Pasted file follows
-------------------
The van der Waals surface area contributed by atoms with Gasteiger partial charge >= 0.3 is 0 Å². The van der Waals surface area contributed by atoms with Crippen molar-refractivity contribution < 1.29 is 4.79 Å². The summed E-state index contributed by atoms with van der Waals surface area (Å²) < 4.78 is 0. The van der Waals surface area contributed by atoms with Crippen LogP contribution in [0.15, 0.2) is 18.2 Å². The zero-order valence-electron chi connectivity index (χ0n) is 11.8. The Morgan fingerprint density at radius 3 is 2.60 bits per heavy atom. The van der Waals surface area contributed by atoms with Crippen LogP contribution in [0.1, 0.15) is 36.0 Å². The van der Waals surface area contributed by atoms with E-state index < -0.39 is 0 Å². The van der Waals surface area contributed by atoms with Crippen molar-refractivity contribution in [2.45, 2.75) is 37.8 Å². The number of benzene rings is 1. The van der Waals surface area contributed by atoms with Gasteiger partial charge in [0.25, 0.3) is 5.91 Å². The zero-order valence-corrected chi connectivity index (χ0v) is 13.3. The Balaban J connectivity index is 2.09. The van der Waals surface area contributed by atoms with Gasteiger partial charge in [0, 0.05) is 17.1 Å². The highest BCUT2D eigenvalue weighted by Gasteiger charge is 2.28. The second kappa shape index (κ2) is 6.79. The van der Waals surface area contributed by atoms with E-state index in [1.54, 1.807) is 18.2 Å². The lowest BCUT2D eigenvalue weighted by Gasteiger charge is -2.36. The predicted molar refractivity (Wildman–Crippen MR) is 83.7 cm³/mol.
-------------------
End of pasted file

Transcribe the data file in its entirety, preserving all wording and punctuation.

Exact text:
The van der Waals surface area contributed by atoms with Gasteiger partial charge >= 0.3 is 0 Å². The van der Waals surface area contributed by atoms with Crippen molar-refractivity contribution < 1.29 is 4.79 Å². The summed E-state index contributed by atoms with van der Waals surface area (Å²) < 4.78 is 0. The van der Waals surface area contributed by atoms with Crippen LogP contribution in [0.15, 0.2) is 18.2 Å². The zero-order valence-electron chi connectivity index (χ0n) is 11.8. The Morgan fingerprint density at radius 3 is 2.60 bits per heavy atom. The van der Waals surface area contributed by atoms with Crippen LogP contribution in [0.1, 0.15) is 36.0 Å². The van der Waals surface area contributed by atoms with E-state index < -0.39 is 0 Å². The van der Waals surface area contributed by atoms with Crippen molar-refractivity contribution in [2.45, 2.75) is 37.8 Å². The number of benzene rings is 1. The van der Waals surface area contributed by atoms with Gasteiger partial charge in [0.25, 0.3) is 5.91 Å². The zero-order valence-corrected chi connectivity index (χ0v) is 13.3. The Balaban J connectivity index is 2.09. The van der Waals surface area contributed by atoms with Gasteiger partial charge in [0, 0.05) is 17.1 Å². The highest BCUT2D eigenvalue weighted by Gasteiger charge is 2.28. The second kappa shape index (κ2) is 6.79. The van der Waals surface area contributed by atoms with E-state index in [1.54, 1.807) is 18.2 Å². The lowest BCUT2D eigenvalue weighted by Gasteiger charge is -2.36. The predicted molar refractivity (Wildman–Crippen MR) is 83.7 cm³/mol.